Monday, February 5, 2018

Mythic marriage, mythic divorce (Following folktales around the world 57. - Lithuania)

Today I continue the blog series titled Following folktales around the world! If you would like to know what the series is all about, you can find the introduction post here. You can find all posts under the Following Folktales label, or you can follow the series on Facebook!

A csodamalom
Balti népmesék
Bojtár Endre, Bojtár Anna, Nagy Ilona
Akadémiai Kiadó, 1989.

This book is the fist publication that contained Lithuanian folktales translated into Hungarian. It also has some Latvian stories, but I already read a separate book for that, so in this one, I focused on the 44 Lithuanian folktales included. The volume contains an afterword about Lithuanian (and Latvian) history an culture, a glossary, and a tale type index, so it is a fairly informative book to read. The stories themselves did not really enchant me as a whole, but there were, of course, some wonderful highlights that made it worth the read.
(For English speakers, I recommend this book, or this one)


The most intriguing story in the book, that of Perkunas and the Prince, is a Beauty and the Beast variant - except the youngest daughter is given away to Perkunas, the God of Thunder himself. When the father changes his mind, the god destroys his lands, and all around behaves like a storm deity could be expected to behave. He did reconcile with his wandering wife in the end. On the other hand, the theme was definitely divorce in Why the Sun shines during the day and the Moon at night, in which the celestial couple decided to separate, but they had to agree on custody for their daughter - the Earth. That is why half the time one watches over her, and half the other.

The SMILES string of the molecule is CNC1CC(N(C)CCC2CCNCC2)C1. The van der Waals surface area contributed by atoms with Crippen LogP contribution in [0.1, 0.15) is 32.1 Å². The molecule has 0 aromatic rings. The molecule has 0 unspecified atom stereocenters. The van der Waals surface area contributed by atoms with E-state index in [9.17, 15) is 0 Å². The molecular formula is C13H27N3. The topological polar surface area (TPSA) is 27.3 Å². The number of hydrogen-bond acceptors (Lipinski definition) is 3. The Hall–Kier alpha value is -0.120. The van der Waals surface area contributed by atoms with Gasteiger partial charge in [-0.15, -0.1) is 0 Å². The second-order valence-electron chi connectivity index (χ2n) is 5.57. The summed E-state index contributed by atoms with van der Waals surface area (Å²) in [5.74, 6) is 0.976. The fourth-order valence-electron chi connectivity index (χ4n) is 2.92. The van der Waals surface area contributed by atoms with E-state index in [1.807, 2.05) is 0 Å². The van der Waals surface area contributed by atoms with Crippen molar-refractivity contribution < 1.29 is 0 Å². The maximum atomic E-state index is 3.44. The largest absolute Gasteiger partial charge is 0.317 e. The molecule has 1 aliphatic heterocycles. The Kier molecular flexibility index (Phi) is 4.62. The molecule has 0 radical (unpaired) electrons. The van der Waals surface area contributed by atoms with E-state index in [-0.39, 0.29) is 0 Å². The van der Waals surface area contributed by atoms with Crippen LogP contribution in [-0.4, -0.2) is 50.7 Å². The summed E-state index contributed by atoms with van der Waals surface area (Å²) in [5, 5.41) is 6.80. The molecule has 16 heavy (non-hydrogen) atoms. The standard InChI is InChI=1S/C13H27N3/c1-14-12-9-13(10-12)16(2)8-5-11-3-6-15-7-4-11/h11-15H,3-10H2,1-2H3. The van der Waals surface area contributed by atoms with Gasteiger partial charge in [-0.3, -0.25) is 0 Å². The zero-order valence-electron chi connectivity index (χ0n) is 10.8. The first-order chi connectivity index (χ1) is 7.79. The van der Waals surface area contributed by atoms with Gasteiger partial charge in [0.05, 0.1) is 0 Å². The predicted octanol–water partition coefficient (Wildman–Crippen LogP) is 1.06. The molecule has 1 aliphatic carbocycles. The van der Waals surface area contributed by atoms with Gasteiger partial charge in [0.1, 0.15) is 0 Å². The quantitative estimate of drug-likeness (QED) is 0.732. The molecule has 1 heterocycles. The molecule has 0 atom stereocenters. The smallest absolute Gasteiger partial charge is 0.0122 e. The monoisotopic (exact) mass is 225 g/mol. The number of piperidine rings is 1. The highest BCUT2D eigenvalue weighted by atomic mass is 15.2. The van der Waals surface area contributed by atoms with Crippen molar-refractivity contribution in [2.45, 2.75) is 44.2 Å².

The Magic Duck combined two of my favorite tale types: That of the boys who can spit gold (I included a Mongolian version of that in my book, because it's such a unique superpower), and that of Fortunatus, where magic fruit grows antlers on the mean princess' head. Similarly complex and fascinating was the tale of The youth and the snake, in which an enchanted snake-princess trained the wandering hero in swordsmanship (and also civilized behavior, because he was "like a bear"). After the youth was almost murdered by a princess they forced to marry him, he returned to marry the snake girl instead.
I loved the tale of Death deceived for its unique characters. It is a classic story about trapping Death in a water skin - except Death in this case was a "large woman," and she also had a sister, who determined people's fate in the hour of their birth (I'm assuming she was Destiny). I have seen someone like her in an Irish tale before, called the Queen of the Planets.


The tale of The enchanted girl and the dragon was a reverse Cupid and Psyche: It was the girl who visited her husband in secret at night, until he spied on her - at which point she threw him out the window. He had to defeat a dragon to get back into her good graces. Bonus points to the story because the death of the dragon dried up the sea, and that is how America was born. (Yup, it says so in the story).
The tale of Unlucky Jonas was mostly the same as the Devil's three golden hairs, and the Merciful son combined two popular tale types about respecting the elders - it was a story in which old people were ordered to die, but one man hid his old father, and managed to help the king following his sage advice.
Because we are still in the Baltic countries, of course there was a Magic Mill, explaining why the sea is salty.

Where to next?


  1. Hang on, isn’t there a Scandinavian story about a magic mill which grinds salt? And when someone forgets the word needed to stop it, it keeps grinding till the sea is salty?

    1. Scandinavian and Baltic (see the Sampo in the Kalevala). I have been noting them in each country since Norway :)